Two companies in Hong Kong are to launch a blockchain-based solution for trade finance lending over the coming weeks.
Novamondo, a factoring company, has teamed up with CrptoBLK, a blockchain development company, to develop a solution that will help digitalise their lending process in Hong Kong and China.
Both companies are startups. Novamondo was launched in 2016 is targeting the small business market in Guangdong, with a view to moving into other regions of China. It is backed by “one of the three biggest family companies in Hong Kong”, which is providing most of their funding, according to the company’s president Cobe Tsang, who has previously held senior roles at Standard Chartered and Coface.
Tsang tells GTR: “We are targeting exporters and manufacturers in China and Hong Kong. Our deal size is around Rmb10mn (around US$1.5mn). The Chinese market is much bigger than Hong Kong, banks don’t want to lend to small private enterprises, only state-owned enterprises and listed companies.”
He explains that Novamondo’s financial backer is keen to exploit the size of the market in China, which yields about 10% return on average. Using a blockchain-powered solution, he says, will help reduce the risk of fraud and improve transparency. This will enable them to target smaller companies with different risk profiles. Returns in this case could be up to 15%.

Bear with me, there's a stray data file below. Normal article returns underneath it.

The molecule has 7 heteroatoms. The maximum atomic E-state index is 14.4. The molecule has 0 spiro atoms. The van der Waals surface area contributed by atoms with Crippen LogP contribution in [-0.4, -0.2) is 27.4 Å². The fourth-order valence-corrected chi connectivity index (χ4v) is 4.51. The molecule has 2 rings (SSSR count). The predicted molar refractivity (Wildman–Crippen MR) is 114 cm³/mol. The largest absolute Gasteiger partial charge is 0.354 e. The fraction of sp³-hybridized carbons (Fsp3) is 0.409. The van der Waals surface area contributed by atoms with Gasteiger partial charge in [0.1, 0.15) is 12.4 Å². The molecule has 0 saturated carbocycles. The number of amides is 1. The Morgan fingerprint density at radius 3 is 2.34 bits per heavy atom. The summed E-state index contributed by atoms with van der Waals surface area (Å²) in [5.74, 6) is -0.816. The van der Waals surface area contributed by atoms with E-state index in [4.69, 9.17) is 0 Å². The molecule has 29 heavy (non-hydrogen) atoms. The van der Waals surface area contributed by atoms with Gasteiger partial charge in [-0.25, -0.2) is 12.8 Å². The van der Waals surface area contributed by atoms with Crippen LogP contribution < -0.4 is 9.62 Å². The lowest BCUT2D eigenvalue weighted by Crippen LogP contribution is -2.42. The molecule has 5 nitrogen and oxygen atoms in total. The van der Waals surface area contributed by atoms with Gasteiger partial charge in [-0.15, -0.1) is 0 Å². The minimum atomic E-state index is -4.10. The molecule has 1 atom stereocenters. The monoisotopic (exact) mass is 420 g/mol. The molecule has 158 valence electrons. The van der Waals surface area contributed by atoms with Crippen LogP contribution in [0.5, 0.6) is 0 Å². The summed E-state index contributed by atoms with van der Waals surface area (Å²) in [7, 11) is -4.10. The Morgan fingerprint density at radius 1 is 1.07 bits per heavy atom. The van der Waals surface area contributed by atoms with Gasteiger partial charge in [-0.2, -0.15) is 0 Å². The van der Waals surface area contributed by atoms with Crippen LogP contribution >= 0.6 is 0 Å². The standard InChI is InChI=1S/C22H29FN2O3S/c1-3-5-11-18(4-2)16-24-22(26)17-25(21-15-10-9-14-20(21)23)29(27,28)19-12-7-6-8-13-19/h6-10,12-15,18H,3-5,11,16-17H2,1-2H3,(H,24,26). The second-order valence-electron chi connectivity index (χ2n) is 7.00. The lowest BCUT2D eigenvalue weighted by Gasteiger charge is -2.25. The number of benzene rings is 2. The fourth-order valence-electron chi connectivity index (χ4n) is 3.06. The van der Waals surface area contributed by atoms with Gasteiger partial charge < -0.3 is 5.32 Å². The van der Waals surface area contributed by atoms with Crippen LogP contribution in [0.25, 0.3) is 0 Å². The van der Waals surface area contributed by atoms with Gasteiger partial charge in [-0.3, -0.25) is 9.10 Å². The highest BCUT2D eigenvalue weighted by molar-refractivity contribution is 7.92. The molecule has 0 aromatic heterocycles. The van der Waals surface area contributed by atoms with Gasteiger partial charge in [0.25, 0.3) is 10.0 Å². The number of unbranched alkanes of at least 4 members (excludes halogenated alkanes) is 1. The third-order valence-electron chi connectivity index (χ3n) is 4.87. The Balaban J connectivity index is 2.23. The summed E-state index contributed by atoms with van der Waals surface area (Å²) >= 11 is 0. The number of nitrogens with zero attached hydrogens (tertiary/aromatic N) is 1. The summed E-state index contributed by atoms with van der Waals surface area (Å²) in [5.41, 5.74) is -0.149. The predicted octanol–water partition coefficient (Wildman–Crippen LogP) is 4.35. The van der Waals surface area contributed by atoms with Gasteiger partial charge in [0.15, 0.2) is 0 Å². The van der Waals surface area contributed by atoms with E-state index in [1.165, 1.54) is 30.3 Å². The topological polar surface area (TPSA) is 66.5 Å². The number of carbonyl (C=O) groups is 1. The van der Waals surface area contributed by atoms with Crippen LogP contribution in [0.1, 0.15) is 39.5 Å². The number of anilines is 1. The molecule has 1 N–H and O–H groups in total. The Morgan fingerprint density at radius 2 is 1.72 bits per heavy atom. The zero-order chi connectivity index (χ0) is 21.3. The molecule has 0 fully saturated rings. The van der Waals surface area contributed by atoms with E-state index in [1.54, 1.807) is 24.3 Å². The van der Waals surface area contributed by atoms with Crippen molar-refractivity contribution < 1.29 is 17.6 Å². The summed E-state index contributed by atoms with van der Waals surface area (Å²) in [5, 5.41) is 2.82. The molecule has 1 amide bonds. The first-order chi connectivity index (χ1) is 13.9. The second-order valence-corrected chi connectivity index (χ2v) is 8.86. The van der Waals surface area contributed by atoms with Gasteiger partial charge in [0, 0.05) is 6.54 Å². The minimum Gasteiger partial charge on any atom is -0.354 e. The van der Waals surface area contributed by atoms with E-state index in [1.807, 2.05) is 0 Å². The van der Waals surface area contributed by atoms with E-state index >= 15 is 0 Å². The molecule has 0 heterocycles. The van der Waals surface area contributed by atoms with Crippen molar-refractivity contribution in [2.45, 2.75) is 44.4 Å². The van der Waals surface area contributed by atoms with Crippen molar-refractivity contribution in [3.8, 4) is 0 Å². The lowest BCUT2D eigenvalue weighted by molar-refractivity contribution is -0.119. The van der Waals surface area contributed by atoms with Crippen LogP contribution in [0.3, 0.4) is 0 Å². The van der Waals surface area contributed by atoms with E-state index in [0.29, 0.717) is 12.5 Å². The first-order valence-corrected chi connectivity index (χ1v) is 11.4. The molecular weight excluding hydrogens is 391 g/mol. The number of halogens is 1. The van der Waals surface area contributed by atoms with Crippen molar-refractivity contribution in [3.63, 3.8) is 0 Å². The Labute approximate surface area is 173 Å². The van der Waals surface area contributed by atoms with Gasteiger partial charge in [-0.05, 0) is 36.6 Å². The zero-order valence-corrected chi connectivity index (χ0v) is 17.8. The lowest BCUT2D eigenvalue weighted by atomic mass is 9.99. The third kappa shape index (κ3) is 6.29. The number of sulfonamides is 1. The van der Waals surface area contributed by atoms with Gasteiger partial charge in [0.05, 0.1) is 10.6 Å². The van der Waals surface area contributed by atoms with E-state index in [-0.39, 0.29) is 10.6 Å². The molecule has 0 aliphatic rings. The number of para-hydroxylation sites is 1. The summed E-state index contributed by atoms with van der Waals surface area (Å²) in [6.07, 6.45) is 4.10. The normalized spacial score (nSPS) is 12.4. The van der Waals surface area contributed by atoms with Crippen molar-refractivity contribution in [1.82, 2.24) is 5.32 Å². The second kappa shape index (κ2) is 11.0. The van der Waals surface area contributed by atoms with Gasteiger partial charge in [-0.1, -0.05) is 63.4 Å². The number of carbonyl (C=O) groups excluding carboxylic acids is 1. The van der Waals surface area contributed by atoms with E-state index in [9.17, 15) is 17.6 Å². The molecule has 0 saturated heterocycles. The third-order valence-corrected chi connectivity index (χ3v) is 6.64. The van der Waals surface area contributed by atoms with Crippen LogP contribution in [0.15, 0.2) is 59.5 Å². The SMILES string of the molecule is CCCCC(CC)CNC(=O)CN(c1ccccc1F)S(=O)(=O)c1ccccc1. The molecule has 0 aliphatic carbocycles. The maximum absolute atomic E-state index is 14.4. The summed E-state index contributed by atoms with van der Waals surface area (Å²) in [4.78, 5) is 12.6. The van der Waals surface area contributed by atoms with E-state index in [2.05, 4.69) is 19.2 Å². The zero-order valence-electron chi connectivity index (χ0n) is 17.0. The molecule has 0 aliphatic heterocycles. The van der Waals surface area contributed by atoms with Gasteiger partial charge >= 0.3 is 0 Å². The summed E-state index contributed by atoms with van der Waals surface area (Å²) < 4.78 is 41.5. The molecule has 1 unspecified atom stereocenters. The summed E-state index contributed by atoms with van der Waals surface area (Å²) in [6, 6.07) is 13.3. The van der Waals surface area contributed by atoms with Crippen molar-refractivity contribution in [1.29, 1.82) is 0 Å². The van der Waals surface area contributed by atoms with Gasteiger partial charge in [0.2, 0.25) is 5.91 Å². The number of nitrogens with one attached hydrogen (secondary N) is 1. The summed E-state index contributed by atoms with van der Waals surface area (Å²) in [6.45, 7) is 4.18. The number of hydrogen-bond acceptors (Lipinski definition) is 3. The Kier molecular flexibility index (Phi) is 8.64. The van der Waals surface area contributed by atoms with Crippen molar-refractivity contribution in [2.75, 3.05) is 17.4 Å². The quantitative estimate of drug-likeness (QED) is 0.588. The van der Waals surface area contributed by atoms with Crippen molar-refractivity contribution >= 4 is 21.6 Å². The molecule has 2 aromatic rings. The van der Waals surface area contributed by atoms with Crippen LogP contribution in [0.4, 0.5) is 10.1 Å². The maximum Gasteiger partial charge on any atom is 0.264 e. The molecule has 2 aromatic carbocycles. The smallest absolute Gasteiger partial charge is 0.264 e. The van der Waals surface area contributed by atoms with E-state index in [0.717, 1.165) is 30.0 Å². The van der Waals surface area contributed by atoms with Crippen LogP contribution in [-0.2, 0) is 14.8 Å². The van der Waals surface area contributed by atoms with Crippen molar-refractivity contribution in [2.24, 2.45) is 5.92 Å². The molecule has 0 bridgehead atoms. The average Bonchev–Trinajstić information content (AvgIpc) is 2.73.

The technology, meanwhile, is being developed by CryptoBLK, a tech startup headed by Duncan Wong, who helped author the Hong Kong Monetary Authority’s white paper on blockchain. It is being developed using R3’s Corda open source platform and will use distributed ledger technology to process the entire trade finance cycle, from purchase order to invoice.
Wong tells GTR the company selected Corda due to its access control and segregation of data features, which make it more appealing to financial institutions that wish to maintain confidentiality and keep proprietary information separate.
If the first three quarters of the year were dominated by banks’ proof of concepts in this space, then the last quarter may be when we see some actual commercial activity on the blockchain. However, it is appearing more likely that these developments will come from small companies and startups, rather than big banks.